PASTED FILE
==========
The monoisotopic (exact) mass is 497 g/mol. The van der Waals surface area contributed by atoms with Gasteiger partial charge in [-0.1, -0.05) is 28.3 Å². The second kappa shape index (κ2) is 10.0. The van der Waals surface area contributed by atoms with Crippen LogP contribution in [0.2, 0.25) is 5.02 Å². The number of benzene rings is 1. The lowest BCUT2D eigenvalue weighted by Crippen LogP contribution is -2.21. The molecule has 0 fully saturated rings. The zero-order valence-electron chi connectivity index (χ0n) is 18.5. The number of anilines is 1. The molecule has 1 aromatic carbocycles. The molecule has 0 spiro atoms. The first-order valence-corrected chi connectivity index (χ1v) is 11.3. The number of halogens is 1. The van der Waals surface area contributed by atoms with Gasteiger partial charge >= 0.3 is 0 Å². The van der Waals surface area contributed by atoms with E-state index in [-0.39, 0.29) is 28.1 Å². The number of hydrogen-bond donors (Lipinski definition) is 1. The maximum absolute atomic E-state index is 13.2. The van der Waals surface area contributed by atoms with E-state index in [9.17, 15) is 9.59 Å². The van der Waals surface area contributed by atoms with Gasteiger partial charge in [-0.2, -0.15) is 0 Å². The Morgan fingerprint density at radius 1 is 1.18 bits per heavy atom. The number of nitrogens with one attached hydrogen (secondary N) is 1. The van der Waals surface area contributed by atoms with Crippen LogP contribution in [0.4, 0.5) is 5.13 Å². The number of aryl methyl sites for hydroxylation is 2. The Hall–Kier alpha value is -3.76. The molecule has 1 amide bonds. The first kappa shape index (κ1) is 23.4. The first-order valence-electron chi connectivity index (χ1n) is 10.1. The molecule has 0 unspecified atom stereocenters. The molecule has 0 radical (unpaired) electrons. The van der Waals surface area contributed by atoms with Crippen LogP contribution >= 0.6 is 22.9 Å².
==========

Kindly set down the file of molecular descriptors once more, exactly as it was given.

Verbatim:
The monoisotopic (exact) mass is 497 g/mol. The van der Waals surface area contributed by atoms with Gasteiger partial charge in [-0.1, -0.05) is 28.3 Å². The second kappa shape index (κ2) is 10.0. The van der Waals surface area contributed by atoms with Crippen LogP contribution in [0.2, 0.25) is 5.02 Å². The number of benzene rings is 1. The lowest BCUT2D eigenvalue weighted by Crippen LogP contribution is -2.21. The molecule has 0 fully saturated rings. The zero-order valence-electron chi connectivity index (χ0n) is 18.5. The number of anilines is 1. The molecule has 1 aromatic carbocycles. The molecule has 0 spiro atoms. The first-order valence-corrected chi connectivity index (χ1v) is 11.3. The number of halogens is 1. The van der Waals surface area contributed by atoms with Gasteiger partial charge >= 0.3 is 0 Å². The van der Waals surface area contributed by atoms with E-state index in [-0.39, 0.29) is 28.1 Å². The number of hydrogen-bond donors (Lipinski definition) is 1. The maximum absolute atomic E-state index is 13.2. The van der Waals surface area contributed by atoms with E-state index in [9.17, 15) is 9.59 Å². The van der Waals surface area contributed by atoms with Gasteiger partial charge in [-0.2, -0.15) is 0 Å². The Morgan fingerprint density at radius 1 is 1.18 bits per heavy atom. The number of nitrogens with one attached hydrogen (secondary N) is 1. The van der Waals surface area contributed by atoms with Crippen LogP contribution in [0.4, 0.5) is 5.13 Å². The number of aryl methyl sites for hydroxylation is 2. The Hall–Kier alpha value is -3.76. The molecule has 1 amide bonds. The first kappa shape index (κ1) is 23.4. The first-order valence-electron chi connectivity index (χ1n) is 10.1. The molecule has 0 unspecified atom stereocenters. The molecule has 0 radical (unpaired) electrons. The van der Waals surface area contributed by atoms with Crippen LogP contribution >= 0.6 is 22.9 Å².